Towards a New and more Effective Consideration of Fraud in a Financial Statement Examination

So what do I suggest if I think the triad of fraud “guidance” is a crock? Good question. In an accounting/auditing engagement, what would I recommend as guidance in considering the risk of fraud?


First, I would create at least 2 major and wholly independent categories of fraud.


  1. Material, willful, financial statement fraud
  2. Isolated personal fraud


The first category is the most serious. Think Enron, WorldCom, blah blah blah. It seems that current guidance and procedures should be EXPECTED to identify this category of fraud. If not, then the independent CPA and his or her audit opinion is virtually worthless. The fact that CPA firms continue to miss this means the status quo is not good enough. The AICPA needs a major initiative to revise, refine and redo the formal audit procedures for detecting this category of fraud. There are a lot of recent graphic examples on which to draw. Random testing is not good enough. Audit procedures should be directed at specifically and actively searching for fraud based on a risk analysis. Are inventories a big number? Search for inventory fraud ala Phar-Mor and other similar known audit failures. Capitalization of fixed assets a big number? WorldCom. Etc. These all included a large cast of co-conspirators and as such, should have been caught by the auditors. We need specific procedures designed to address this.


I think the large national and international companies need to be brought to heel. They run roughshod over their auditors, over the regulators, over the tax authorities, over their shareholders, over everyone. Enough is enough.


Now, for smaller companies, the issue of isolated personal fraud looms as perhaps a larger threat than full-blown financial statement fraud. The fact that these are isolated and personal does not mean that they do not present a financial statement risk. Dennis Koslowski at Tyco did tremendous damage to the stockholders’ value by his personal greed and fraud. We need to take this risk more seriously. As far as specific audit procedures, I offer these as a start:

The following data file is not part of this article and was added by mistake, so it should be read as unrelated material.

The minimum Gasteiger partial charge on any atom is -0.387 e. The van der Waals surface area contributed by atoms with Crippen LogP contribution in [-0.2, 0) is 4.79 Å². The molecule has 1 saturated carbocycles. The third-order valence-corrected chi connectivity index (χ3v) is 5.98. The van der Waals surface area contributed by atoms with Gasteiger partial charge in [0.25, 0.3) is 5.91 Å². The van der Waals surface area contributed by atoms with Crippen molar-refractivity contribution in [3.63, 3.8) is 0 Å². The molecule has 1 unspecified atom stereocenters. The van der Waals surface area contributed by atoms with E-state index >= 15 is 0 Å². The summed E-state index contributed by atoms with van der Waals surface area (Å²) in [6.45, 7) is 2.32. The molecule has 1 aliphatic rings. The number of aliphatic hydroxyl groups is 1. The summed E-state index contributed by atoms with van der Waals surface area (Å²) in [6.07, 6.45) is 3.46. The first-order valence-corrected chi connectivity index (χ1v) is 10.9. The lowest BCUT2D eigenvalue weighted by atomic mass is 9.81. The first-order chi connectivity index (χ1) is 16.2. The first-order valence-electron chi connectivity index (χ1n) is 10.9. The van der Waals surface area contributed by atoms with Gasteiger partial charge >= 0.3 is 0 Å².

Identify any and all key executive staff who have positions of power and influence sufficient to bypass or corrupt standard internal controls. By default, this list must include the President, COO, CEO, Chief Financial Officer, any Executive Vice Presidents, Division or group presidents, and board chair.


Complete a detailed internal control review over the span of influence and control exercised by these individuals. The control review needs to specifically target potential fraud vulnerabilities such as lack of segregation of duties, lack of effective review and approval, etc. Require that significant control weaknesses be remediated and re-examined for verification. The auditor should be in complete control over this. There should be zero tolerance for delay, denial, equivocation and whining from the audit client.


Obtain independently the personal credit reports for these individuals and examine them for unusual entries.  Complete a 100% detailed review of all compensation paid to these individuals. Inspect and audit 100% of all travel and entertainment reimbursement, stock option grants, asset transfers, etc. A sample is not good enough. This requires a complete census of transactions. Present the detailed results of this examination to the full board for review and approval.


There is an awful lot more that can and should be added. This is just the beginnings of my own personal rant and is horribly incomplete and inadequate. But even given that, it’s a start in the right direction. And there is nothing to prevent a CPA firm from implementing these procedures unilaterally and immediately. At least, that’s what I think. I could be wrong, but I don’t think so.


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This entry was posted on May 10, 2013 and is filed under Fraud and Embezzlement. Written by: . You can follow any responses to this entry through the RSS 2.0 feed. You can leave a response, or trackback from your own site.